Ms Mayawati is losing sight of the fact that young dalits, in UP especially, had gone to the BJP in droves in 2014, and not to her, and this time around they might be looking for a third option in case she pitched in with the BJP.
In a scenario of this kind, attempting the Hardik Patel-Jignesh Mevani coordinate adopted last year in Gujarat suggests itself. These young, radical politicians of different persuasions had borne an unusual political responsibility by going against set patterns and had paired with the Congress.
Such young politicians need to be unearthed in the northern part of the country as well. The reliance on compromised politicians in general, including within the Congress, when taking on entrenched communal tendencies, can hardly be overstated.
In a quarter century, for various reasons, the Congress has not been the preferred destination of the youth, who now seem to have gone off on communal or caste tangents in the main, with the communal call being the louder. This, however, brought them nothing but misery. Narrow identity-based ideologies rooted in the far right are known to produce economic despair, especially for the middle and the poor classes, and bring about deep social cleavages and insecurities. This was the scenario in which Gujarat had made a move toward the Congress last year.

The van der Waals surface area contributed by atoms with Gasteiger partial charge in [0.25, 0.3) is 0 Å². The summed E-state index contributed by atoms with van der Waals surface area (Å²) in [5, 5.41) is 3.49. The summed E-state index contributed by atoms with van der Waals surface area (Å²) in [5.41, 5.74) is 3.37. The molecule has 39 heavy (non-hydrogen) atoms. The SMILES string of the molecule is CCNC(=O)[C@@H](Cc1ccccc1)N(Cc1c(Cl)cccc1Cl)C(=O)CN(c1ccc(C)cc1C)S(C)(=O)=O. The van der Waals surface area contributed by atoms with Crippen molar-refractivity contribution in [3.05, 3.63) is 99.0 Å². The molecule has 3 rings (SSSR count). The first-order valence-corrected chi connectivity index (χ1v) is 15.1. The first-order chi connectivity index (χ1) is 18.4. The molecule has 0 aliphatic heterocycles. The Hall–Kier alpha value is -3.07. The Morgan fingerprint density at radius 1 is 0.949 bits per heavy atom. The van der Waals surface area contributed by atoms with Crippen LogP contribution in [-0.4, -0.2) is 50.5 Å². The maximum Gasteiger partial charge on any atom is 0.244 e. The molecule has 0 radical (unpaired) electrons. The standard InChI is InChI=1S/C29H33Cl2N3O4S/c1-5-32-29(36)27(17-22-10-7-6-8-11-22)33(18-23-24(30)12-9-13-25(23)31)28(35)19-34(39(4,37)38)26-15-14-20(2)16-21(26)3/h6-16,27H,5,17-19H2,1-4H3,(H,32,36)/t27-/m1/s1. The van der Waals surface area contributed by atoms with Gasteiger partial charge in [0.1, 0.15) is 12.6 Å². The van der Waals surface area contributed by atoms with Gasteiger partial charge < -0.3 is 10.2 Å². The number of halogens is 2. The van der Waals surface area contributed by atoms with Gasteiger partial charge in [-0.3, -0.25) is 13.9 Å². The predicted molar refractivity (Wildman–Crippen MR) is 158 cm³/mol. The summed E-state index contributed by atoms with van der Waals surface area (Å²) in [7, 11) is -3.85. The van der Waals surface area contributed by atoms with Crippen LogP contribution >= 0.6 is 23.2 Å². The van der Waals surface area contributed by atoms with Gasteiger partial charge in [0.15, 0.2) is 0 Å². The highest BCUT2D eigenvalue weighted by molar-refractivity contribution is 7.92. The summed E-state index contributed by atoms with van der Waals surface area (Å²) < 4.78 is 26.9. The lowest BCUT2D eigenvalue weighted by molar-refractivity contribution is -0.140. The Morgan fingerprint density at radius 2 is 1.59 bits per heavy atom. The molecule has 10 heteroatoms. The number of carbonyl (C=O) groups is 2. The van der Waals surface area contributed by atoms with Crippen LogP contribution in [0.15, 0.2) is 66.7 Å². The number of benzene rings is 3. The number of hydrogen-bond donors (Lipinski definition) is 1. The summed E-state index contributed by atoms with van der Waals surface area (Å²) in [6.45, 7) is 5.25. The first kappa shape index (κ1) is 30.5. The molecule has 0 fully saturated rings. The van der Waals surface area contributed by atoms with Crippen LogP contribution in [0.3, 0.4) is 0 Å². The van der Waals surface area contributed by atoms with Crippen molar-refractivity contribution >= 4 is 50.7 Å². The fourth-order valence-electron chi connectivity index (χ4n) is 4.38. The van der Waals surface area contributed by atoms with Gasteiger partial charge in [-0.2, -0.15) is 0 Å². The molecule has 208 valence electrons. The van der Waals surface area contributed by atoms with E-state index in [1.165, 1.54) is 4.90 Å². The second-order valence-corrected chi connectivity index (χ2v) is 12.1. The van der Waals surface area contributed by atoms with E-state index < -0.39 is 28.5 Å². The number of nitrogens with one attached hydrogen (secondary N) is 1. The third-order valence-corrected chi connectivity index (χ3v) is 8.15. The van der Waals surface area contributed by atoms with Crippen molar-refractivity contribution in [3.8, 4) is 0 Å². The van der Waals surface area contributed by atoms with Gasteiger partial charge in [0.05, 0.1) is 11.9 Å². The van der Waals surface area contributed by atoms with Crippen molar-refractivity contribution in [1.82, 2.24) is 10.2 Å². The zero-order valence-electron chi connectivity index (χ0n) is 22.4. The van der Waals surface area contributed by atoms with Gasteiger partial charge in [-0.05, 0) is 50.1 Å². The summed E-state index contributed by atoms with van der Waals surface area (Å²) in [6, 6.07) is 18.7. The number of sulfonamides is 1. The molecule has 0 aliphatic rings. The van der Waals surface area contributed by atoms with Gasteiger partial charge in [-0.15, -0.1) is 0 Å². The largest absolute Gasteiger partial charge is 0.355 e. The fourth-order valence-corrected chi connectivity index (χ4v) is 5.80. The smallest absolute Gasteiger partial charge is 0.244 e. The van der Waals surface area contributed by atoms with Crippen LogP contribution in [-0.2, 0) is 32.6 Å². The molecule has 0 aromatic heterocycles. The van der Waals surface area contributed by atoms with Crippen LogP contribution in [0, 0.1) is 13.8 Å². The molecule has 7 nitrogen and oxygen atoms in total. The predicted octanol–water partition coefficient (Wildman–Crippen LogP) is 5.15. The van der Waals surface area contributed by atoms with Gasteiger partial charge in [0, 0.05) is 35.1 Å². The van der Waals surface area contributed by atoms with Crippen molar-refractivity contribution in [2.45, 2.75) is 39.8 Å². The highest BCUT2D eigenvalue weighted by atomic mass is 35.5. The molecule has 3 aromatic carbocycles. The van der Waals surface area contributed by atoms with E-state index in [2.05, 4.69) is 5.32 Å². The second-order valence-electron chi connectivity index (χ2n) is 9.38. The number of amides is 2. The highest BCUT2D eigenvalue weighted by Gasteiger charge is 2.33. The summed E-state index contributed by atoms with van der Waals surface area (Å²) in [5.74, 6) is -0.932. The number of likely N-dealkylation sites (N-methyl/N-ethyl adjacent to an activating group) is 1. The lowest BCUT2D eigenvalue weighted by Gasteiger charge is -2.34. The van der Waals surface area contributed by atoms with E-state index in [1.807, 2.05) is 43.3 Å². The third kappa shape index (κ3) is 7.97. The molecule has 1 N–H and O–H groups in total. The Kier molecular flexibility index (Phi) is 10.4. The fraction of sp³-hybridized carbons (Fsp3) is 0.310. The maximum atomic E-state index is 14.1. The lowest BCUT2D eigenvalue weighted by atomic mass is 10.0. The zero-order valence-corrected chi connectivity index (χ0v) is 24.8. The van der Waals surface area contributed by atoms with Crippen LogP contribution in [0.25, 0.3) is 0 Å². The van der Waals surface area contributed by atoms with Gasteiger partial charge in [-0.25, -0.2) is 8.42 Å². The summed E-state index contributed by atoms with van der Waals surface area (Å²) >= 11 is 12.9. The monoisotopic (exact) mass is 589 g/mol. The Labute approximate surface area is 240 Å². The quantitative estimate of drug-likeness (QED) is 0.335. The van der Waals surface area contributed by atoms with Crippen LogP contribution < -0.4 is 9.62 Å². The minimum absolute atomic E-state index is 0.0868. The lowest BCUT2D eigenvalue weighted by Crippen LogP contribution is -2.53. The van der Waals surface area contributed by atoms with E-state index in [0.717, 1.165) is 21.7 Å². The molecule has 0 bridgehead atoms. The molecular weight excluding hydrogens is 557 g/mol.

In Gujarat, for the youth, the Congress was the only probable alternative; and two, it had a new, energetic, young leader in Mr Gandhi who looks sincere, if too earnest, and appears not corrupt. The latter was decidedly a factor. Earlier the Congress has been a probable alternative before but without making a difference.
When Mr Modi and Mr Gandhi are now head-to-head, the former is not an automatic choice any more. That’s been clear for some time, as recent polling data also attests. With the country’s woes mounting, and despair seizing the youth, this is not an unnatural outcome. But the Congress, especially, must remember it is starting with a very narrow base. Regime criticism alone cannot do the trick. Creative collaborations are vital.
Rajasthan, Madhya Pradesh and Chhattisgarh, in each of which the RSS-BJP are in power, the Congress can only make headway if it shows tactical innovativeness and awareness, and pitches its appeal across all sections, not least because all have borne the brunt, although some more than others. In this terrain lies the Congress’ real challenge.